Discover the Morris Arboretum

Discover the Morris Arboretum

by Kelly Di Cesare

Have you ever planned a fun, educational day for your family? You research, google-map and anticipate the wondrous learning experience you are about to unwrap for your beloved family. You wake at the crack of dawn, prepare a hearty breakfast for everyone, and call them downstairs; all the while chanting in a sing-songy voice how wonderful and interesting this day is going to be. 

You break out comfortable footwear for all, you pack snacks for the trip, and you grab the buy one/get one free admission coupon you have been carrying around since last spring. 

With your armor of cheerfulness, you deflect the “how-far-is-it’s,” the “when-can-we-eat’s,” and the “he’s-looking-out-MY-window’s.”  

You get semi-lost and then stuck in traffic, you reach your destination only to discover there is an unexpected $20 parking fee, and at the admission window, you realize you didn’t read the fine print on the coupon and it can only be used on Tuesdays that have a full moon.

Onward Soldier – paint that smile on and keep marching.

Once in the museum, you elbow your way through the crowds to each attraction screaming over your shoulder, “THIS IS FUN! THERE IS SO MUCH TO LEARN!”

Two hours later you are a mess. You’re hoarse from screeching a mere 7,000 times, “Did you read that? Isn’t it interesting?” Your hands are raw from all the antibacterial soap you’ve been smearing on them, and you’re tired of telling your kids, “No, I am NOT buying you a souvenir at the gift shop.”

You hang your head in defeat. 

Sound familiar? Well, alas mamas…
I have the antidote for you. It is Morris Arboretum. 

Morris Arboretum of the University of Pennsylvania is a 92-acre oasis about 35 miles from Coopersburg. If you read about it, you’ll find that it is the official arboretum of the Commonwealth and is listed on the National Register of Historic places. Sounds rather high-brow doesn’t it?  Don’t let that deter you. It is awesome. 

Morris Arboretum can capture the adult crowd. That’s easy. But, what about the kids? Well, faster than your kids can grumble, “Wait… you want me to spend the whole day looking at TREES?” they will be won over hook, line and sinker, thanks to the tree house. The giant, crazy tree house.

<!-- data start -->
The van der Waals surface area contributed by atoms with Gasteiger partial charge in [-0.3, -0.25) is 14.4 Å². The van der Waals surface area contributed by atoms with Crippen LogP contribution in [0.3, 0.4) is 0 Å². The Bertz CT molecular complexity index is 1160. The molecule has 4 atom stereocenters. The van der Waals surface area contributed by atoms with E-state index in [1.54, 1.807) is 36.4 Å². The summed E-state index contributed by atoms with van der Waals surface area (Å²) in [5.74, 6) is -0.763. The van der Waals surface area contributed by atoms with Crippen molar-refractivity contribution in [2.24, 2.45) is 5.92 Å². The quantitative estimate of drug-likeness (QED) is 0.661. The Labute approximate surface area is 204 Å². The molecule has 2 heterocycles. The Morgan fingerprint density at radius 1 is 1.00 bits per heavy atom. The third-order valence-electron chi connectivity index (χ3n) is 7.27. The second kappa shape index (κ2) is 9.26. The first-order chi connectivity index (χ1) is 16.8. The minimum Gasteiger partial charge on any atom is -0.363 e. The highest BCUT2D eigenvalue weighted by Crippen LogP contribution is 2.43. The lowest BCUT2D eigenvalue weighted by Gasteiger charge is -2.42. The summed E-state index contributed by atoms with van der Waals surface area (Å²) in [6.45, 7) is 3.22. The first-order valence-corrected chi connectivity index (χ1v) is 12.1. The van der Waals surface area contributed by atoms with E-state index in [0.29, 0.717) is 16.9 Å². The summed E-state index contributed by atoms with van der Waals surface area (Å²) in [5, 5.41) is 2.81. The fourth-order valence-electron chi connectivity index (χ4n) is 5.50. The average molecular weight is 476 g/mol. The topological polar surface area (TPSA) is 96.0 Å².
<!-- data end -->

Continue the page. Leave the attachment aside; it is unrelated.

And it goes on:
ArboretumThe way the tree house is constructed is very clever. You walk out on a boardwalk and next thing you realize is you are 50 feet above the ground. It has two huge nets that you can lay in and just stare at the ground below you or flip over and stare at the tree tops above you.  

Once you can drag yourself and your kids away from the treehouse (good luck), grab a scavenger hunt game for the kids, follow the paths, and let the afternoon unfold.

There are so many little sections of the estate tucked here and there so take your time and enjoy. And, if you’re feeling like a rock star parent, you can throw some educational stuff in and your kids won’t suspect a thing. There is a spring house. Explain THAT to your kids. “What… wait… you mean THAT was the fridge?”  

There is a tiny log cabin along a picturesque stream. Go inside and you’ll find a set of Lincoln Logs. Remember them? Explain THAT to your kids. “What… wait… you mean THESE were your Legos?” 

Plus, in the summer, there is a train exhibit called The Garden Railway. It highlights historical sites but also fun things like The Oscar Meyer Weiner car. Explain THAT to you kids. “What… wait… you mean there used to be a car that drove around shaped like a giant hot dog?”

Another fun thing to do is go sit by the giant bronze bell and watch a social experiment unfold before your eyes. Every male who walks up to the bell puts his head in the bell. Every female who walks up to the bell knows that every male she is with is going to stick his head in the bell. It is very fun to watch.

Faster than your kids can grumble, “Wait… you want me to spend the whole day looking at TREES?” they will be won over hook, line and sinker, thanks to the tree house. The giant, crazy tree house.

You can walk through the grove of redwoods, visit the Fernery, take the trails that parallel the Wissahickon Creek, check out the numerous metal sculptures around the estate that create optical illusions, and you can see the swans at the pond. You will see people sketching, families picnicking, yogis’ yoga-ing, and kids rolling down hills (not a bottle of hand sanitizer to be seen). But the gardens, whew, the gardens are beautiful.  

I am a self-proclaimed door knob when it comes to plants. I can confidently distinguish between a tomato plant and a Christmas tree but that’s about the extent of my horticultural knowledge. Even though I can’t tell you the genus of any plant, I can tell you this is a beautiful and peaceful place. People smile and laugh while visiting Morris Arboretum. They sit and exhale, they stroll and talk, they take pictures for the best Christmas card picture ever, but most of all, I think they enjoy the unaltered, simple space.  

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